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Launched : 1st May 1939
Launched at Wilhelmshaven in April 1939 and commissioned in February 1941, Tirpitz was the sister ship to the Bismarck and, at the time of her commissioning, the largest battleship in the world. The Tirpitz fully loaded weighed approximately 50,000 tons and had a crew of 2340 men. Her overall length was 253 metres with a beam of 36 metres and a draught of 9 metres. Her armament consisted of four 15 inch twin mounted turrets, six 5.9 inch twin mounted turrets, eight 4.1 inch twin mounted anti aircraft guns and twelve single mounted anti aircraft cannons. After commissioning in February 1941, Tirpitz left Wilhelmshaven in March 1941 bound for Kiel, outfitting there until January 1942. In September 1941 Tirpitz, although non operational, joined the Admiral Scheer, Emden, Leipzig, Köln and Nürnberg, with destroyers, torpedo boats and mine sweepers in an operation off the Aaland Islands in the Baltic to deter the Soviet fleet from venturing out of Kronstadt, the naval base protecting the approaches to St. Petersburg. 10th January 1942. Tirpitz' captain, Friedrich Karl Topp, declared her fully operational and left Kiel two days later for Trondheim (Norway) via Wilhelmshaven. 5 - 9 March 1942 Operation Sportpalast : This was the first combat action against the Russian convoys. Tirpitz sailed, in company with destroyers into the Arctic Ocean to intercept the convoys PQ-12 and QP-8. But, due to bad weather and pack ice, failed to contact the convoys so sailed to Bogen near Narvik. On the way she was attacked by Albacores from the aircraft carrier Victorious. 12 March 1942 Tirpitz left Bogen and headed back to Trondheim. 2 - 6 July 1942 Operation Rösselsprung : Together with 16 other ships, Tirpitz prepared to attack the convoys PQ-17 and QP-13, but was later cancelled after the grounding of several destroyers and the heavy cruiser Lutzov, and returned to Bogen. During passage the Tirpitz was attacked by the Russian submarine K21 which claimed a hit on the battleship, but no attack was recorded by the Germans. 23 October 1942 Tirpitz left Bogen to be refitted at Trondheim. 24 January 1943 Tirpitz was again fully operational and spent the period to 5 March 1943 carrying through trials and exercises. 12 March 1943 Tirpitz, in company with Prinz Eugen, Karl Galster, Jaguar and Greif, left Trondheim for Bogen and met up with the Scharnhorst and Lützow. 22 March 1943 Tirpitz, Scharnhorst, Lützow and 6 destroyers transferred to Altenfjord on the North Cape, where the squadron carried out exercises until July.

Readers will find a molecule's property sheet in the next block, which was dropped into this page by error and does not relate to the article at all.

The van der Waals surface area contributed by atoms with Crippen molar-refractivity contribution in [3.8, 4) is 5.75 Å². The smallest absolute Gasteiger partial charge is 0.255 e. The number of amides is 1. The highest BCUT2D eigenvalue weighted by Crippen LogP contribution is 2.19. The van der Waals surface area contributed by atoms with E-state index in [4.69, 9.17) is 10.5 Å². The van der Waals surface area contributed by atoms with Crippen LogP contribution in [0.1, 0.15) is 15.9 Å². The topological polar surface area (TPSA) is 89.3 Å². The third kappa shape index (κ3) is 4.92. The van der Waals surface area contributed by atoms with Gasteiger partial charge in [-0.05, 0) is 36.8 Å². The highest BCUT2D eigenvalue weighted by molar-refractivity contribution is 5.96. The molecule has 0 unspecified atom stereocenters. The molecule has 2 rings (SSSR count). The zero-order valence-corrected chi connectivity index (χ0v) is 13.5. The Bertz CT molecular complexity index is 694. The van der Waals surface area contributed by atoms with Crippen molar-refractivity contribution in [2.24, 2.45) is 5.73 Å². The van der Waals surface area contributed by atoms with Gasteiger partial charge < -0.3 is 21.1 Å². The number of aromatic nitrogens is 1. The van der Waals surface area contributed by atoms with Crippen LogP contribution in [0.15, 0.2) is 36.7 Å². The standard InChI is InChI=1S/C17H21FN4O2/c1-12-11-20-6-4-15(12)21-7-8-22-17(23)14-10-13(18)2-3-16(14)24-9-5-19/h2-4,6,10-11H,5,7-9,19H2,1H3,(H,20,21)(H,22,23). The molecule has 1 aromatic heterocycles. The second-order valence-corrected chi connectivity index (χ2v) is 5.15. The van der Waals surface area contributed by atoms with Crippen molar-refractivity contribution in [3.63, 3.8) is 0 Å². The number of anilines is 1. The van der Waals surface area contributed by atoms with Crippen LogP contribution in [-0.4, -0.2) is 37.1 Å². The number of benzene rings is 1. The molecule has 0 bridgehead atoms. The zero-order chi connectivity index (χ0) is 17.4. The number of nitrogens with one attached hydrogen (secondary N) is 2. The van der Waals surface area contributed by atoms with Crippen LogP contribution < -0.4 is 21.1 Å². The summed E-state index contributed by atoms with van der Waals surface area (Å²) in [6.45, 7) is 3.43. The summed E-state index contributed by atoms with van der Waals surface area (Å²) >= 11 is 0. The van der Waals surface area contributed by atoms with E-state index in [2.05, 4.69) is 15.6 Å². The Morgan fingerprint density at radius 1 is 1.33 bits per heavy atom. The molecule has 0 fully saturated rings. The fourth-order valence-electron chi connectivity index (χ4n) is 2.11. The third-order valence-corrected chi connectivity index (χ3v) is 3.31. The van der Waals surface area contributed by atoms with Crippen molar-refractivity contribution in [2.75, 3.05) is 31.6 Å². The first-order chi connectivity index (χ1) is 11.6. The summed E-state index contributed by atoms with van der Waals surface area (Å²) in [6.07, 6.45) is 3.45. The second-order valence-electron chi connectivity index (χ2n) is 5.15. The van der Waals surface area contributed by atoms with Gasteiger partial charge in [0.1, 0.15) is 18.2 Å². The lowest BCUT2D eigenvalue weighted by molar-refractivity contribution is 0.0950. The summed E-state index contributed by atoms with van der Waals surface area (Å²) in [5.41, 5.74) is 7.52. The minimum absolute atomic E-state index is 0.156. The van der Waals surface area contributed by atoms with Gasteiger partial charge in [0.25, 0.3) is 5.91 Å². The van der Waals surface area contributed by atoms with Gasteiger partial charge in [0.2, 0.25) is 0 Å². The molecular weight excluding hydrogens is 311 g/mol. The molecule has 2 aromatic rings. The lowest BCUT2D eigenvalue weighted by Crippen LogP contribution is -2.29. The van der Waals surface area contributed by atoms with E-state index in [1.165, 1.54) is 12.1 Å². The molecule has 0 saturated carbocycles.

6 - 9 September 1943 Operation Sizilien : A squadron consisting of Tirpitz, Scharnhorst and 9 destroyers sailed from Altenfjord to bombard the shore base on Spitzbergen. This was the only occasion on which the Tirpitz used her main armaments. 11 September 1943 Attacked by midget submarines and damaged by mines in Altenfjord. 15 March 1944 Resumed trials after repairs. 31 July 1944 Carried out exercises at sea for the last time. 15 September 1944 Attacked by aircraft and bomb damaged at Altenfjord. 15 October 1944 Transferred to Tromso. No longer seaworthy. 29 October 1944 Attacked by aircraft and damaged by bombs. 12 November 1944 Attacked by aircraft, hit by bombs and capsized. Operations against Tirpitz - Winston Churchill wrote on 25th January 1942, The destruction or even crippling of this ship is the greatest event at sea at the present time. No other target is comparable to it. Churchill was under no illusions that Tirpitz was a target of the utmost importance. From Norway she could strike at shipping in the North Sea and the Atlantic. The mere presence of Tirpitz in Norway would ensure that significant numbers of Allied ships were placed in the Atlantic thus preventing them from being used elsewhere. Even as she was being built, the threat of such a large battleship was not lost on the Admiralty. From July 1940 to February 1941, while still under construction in Wilhelmshaven, no less than seventeen operations were launched against her by various RAF bomber formations comprising mainly of Hampdens and Wellingtons armed with bombs and mines. In none of these attacks were any hits confirmed although a few near misses were recorded. Many attacks were frustrated by bad weather and heavy Anti Aircraft fire.
30 January 1942 Operation Oiled This was the first British attempt to attack Tirpitz in Norway. 7 Stirlings and 8 Halifaxes took off but due to bad weather were unable to attack.